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Brad
06-26-2008, 04:37 PM
I was going to post this topic to see what kinds of things people are doing to get themselves in shape for STP08.

Then I realized I was talking with Bill O who just trotted up Ben Nevis the other day. Tim & Val wander around trying to find peaks to stroll around several times a week. Kevin is out there taking pictures of every bird that has seen a summit. Jim Salge probably does not know what it means to "get" in shape. These folks do not need to get in shape.

But, the rest of us mere mortals drive a desk during the week - and do not have the chance to climb and hike on weekends. What are you all doing to get ready? And how often? Have you even started yet?

Charlie
06-26-2008, 07:56 PM
well 2 months ago i had rotator cuff surgery and i was off work for 4 weeks and because of a lot of pain i added some weight and now i need to take it off .it is hard because i still cant use my arm at work so i walk around telling others what to do .

so every night i hit the treadmill with the elevation up all the way and try to go at at a good pace . then on the weekends i try to hit the trails around here .
i got a new back pack and i will be putting some weight in it as i hike .
and i hope it works so i can make the peak and not seek the the peek .:D

JimS
06-26-2008, 08:10 PM
I think you are right in that my spectrum of 'in shape' may be different from others, but training is important for everyone.

I find that the stadium at school is good for running up and down...up for stamina, down for balance and footwork. I find that my shoulders are often worse than my legs carrying big packs, so I try to work on them as well.

The one excercize that has helped me more than anything else though is my indo board. 15 minutes of intense rolling and my legs are shot...and it's all the same muscles that tended to get sore in the past.

http://www.indoboard.com/application/cart/index.php

Bill O
06-26-2008, 08:20 PM
People follow this site exclusively and do amazing things in the mountains: Crossfit. (http://www.crossfit.com) For them, less is more.

Things like squats, sit ups, box jumps can do far more than hours of long slow distance.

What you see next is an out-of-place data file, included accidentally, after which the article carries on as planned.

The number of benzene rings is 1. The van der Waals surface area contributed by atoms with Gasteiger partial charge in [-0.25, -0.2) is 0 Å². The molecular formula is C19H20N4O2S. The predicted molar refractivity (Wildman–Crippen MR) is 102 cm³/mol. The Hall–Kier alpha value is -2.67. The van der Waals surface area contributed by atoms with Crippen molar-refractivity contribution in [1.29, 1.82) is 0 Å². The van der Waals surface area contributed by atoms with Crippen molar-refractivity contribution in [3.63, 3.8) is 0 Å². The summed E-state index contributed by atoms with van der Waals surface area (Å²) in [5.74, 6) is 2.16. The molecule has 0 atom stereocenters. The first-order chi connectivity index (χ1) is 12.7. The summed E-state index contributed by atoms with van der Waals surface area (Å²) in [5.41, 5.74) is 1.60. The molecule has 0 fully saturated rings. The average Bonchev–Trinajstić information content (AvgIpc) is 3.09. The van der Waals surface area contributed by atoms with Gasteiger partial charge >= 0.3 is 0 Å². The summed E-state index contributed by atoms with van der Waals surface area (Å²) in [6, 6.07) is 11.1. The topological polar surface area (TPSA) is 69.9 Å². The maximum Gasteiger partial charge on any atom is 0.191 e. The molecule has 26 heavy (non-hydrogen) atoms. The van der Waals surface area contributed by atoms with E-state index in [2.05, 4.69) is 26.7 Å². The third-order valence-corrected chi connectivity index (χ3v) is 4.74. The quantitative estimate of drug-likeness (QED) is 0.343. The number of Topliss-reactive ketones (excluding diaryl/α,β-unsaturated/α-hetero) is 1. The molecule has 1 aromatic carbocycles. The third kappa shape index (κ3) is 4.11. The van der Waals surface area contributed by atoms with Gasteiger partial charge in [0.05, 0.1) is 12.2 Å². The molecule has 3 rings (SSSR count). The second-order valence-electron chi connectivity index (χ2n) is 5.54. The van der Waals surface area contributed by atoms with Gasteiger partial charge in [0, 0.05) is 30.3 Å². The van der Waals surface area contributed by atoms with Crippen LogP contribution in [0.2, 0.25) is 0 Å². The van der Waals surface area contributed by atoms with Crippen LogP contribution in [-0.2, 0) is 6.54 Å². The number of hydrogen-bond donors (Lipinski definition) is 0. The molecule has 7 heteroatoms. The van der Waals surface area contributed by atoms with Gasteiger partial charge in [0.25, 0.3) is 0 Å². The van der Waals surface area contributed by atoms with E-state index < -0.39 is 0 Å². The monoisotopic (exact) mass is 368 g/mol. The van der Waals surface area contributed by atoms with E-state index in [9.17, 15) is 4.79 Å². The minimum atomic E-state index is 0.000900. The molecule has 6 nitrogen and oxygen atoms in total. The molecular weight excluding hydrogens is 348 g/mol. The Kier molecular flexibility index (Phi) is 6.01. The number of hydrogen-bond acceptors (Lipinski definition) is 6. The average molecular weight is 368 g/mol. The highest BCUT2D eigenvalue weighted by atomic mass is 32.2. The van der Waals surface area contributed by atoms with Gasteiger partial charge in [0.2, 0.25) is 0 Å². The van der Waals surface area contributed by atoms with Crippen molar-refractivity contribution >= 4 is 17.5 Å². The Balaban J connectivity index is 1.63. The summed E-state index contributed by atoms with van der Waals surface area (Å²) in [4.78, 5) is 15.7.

I ran 13.1 miles on Sunday and most of my training involved sprints at the track and lifting weights. My longest run before the race was a 3 x 5km (with 15 minute breaks between sets). I did that once and my only other long run was a 10k in early May.

Short, intense training is the way to go. Humans are built to walk all day long and just doing that wont make you any stronger.

Bill O
06-26-2008, 08:29 PM
If you like Crossfit and you want to build endurance check out this site: Crossfit Endurance (http://www.crossfitendurance.com/)

People follow this protocol and complete Ironman and ultra-marathons on 7 hours of training a week.

One of my favorites is the Tabata, it will burn your lungs and wear you out in just four minutes. Pick your sport, I'll choose running. You do 8 rounds of 20 seconds on and 10 seconds off. Go as fast/hard as you can for the 20 seconds on and do nothing for the 10 off. It helps if you have an interval watch or a partner to help with the timing. I promise, its over in 4 minutes.

Charlie
06-26-2008, 09:47 PM
and for some one that gets winded some what quick how long before they see a difference in there breathing
and you do this every day

Bill O
06-26-2008, 09:51 PM
and for some one that gets winded some what quick how long before they see a difference in there breathing
and you do this every day

I don't think that ever goes away. I breath hard after walking up a flight of stairs. That's a normal reaction.

Steve M
06-26-2008, 10:56 PM
so far I have not been doing much. I need to do something though. I'm gonna check out that link Bill posted. Maybe that will be the answer for a poor flatlander.

mary
06-26-2008, 11:25 PM